Making believable plans

By johannatime On September 1, 2013 Under Productivity vs Procrastination

An unbelievable plan

Let me set out an imaginary situation: there is little time left to complete that report and you promise that next week, you will work on the assignment full time. You will not waste a moment on e-mail snacking, or hanging around the water cooler, you will lock yourself up and write that report, and on Friday, it’s done.

Sounds familiar? And do you believe it will work? Well it will not, because next week, there will be the same crazy emergencies as the ones that kept you from getting started on this report last week. And you will never find the appetite to work on a report full time. So next week will be a horrible week, or it will not happen that way.

Your brain does not buy unbelievable plans

Your brain can imagine the unimaginable. For the better (like envisioning your life purpose), but often, your mind would freak you out by imagining all the hardship, sorrow and pain that comes with doing an assignment like the above, and your brain does that in a split second. One thing the brain cannot do: two conscious tasks at the same time. So by imagining all the impossible things that need to be done at about the same time (within a split second), you feel like you failed already.

When you have a big task ahead, like writing a report, your brain prefers to do something simple first. Or in other words, you procrastinate and instead of just doing your task, you jump on Facebook or Twitter, or you start cleaning your desk.

How to trick your brain around it?

The key to make a plan work, is to convince your mind that you can do it. So instead of terrifying your brain with emprisonment and working late hours without getting to spend time at the water cooler, you break down your task into bite sized chunks as easy as an e-mail or Facebook snack. And there are some distinct steps you can take:

  1. What is your desired outcome? When is your task done and off your mind? Be clear and fair to yoursef and keep in mind that good enough is good enough. A perfectionist will find it hard to ever complete anything because it can always be done better. And then it is never done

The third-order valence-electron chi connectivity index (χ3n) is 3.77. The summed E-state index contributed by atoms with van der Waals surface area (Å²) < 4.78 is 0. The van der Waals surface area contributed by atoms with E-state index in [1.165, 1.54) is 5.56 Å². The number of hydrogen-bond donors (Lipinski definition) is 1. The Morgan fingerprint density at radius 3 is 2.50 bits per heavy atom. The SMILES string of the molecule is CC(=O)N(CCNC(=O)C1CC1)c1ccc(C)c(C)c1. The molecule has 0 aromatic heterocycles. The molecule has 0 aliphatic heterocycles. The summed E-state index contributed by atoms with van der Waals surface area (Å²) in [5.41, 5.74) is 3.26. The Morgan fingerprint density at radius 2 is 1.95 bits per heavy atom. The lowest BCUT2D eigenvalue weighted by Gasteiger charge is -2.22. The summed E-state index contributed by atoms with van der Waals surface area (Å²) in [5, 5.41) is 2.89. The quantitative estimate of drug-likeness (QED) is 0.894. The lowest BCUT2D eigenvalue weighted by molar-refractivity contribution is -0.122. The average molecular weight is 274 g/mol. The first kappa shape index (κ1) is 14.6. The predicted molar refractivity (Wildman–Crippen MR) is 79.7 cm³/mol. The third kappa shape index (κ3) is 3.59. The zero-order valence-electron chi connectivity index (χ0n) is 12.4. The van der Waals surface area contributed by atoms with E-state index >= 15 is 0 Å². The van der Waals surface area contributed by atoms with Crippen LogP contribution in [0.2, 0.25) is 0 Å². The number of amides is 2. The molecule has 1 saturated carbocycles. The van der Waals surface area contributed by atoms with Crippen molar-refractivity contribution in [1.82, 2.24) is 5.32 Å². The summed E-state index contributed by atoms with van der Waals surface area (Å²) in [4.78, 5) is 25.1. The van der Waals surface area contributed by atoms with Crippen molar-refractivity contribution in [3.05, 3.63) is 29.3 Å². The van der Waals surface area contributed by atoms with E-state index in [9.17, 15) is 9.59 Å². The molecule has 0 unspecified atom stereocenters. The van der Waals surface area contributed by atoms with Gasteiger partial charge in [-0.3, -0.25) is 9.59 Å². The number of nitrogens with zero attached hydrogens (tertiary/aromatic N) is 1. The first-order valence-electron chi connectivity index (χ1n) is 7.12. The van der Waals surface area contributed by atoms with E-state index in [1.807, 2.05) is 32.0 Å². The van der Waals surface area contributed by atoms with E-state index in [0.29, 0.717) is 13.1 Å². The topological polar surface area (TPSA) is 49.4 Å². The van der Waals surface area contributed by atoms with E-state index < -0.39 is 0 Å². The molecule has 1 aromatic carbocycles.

2. In case of a big project, can you identify parallel or subsequent sub projects to divide the project into smaller chunks of work? Write them down as individual projects with your desired outcome as their joint goal
  3. For every parallel sub project, what is the first action you would need to take to work towards your outcome? An action is an action when you can imagine yourself doing it and completing it. Write those actions down on your task list
  4. Keep repeating step 3 until your (sub) project is done

Indicators for a believable plan

If you are still procrastinating, I encourage you to take a closer look, and see if there is a real next action that needs to be done before the ‘next actions’ you wrote down on your to do list. Because a believable plan:

  • Makes you look forward to doing the next action, you even do more than just the one action, because your next action gets you into a flow
  • Increases your eagerness to achieve your desired outcome, and makes you enjoy the journey
  • May be time consuming, but you don’t find it hard to do
  • Gives you peace of mind when you are not working on your assignment, because you are confident it is on cruise control

Do you ever procrastinate? On what type of tasks? And what’s your strategy to beat procrastination and get productive? Please share your experiences in the comments below:


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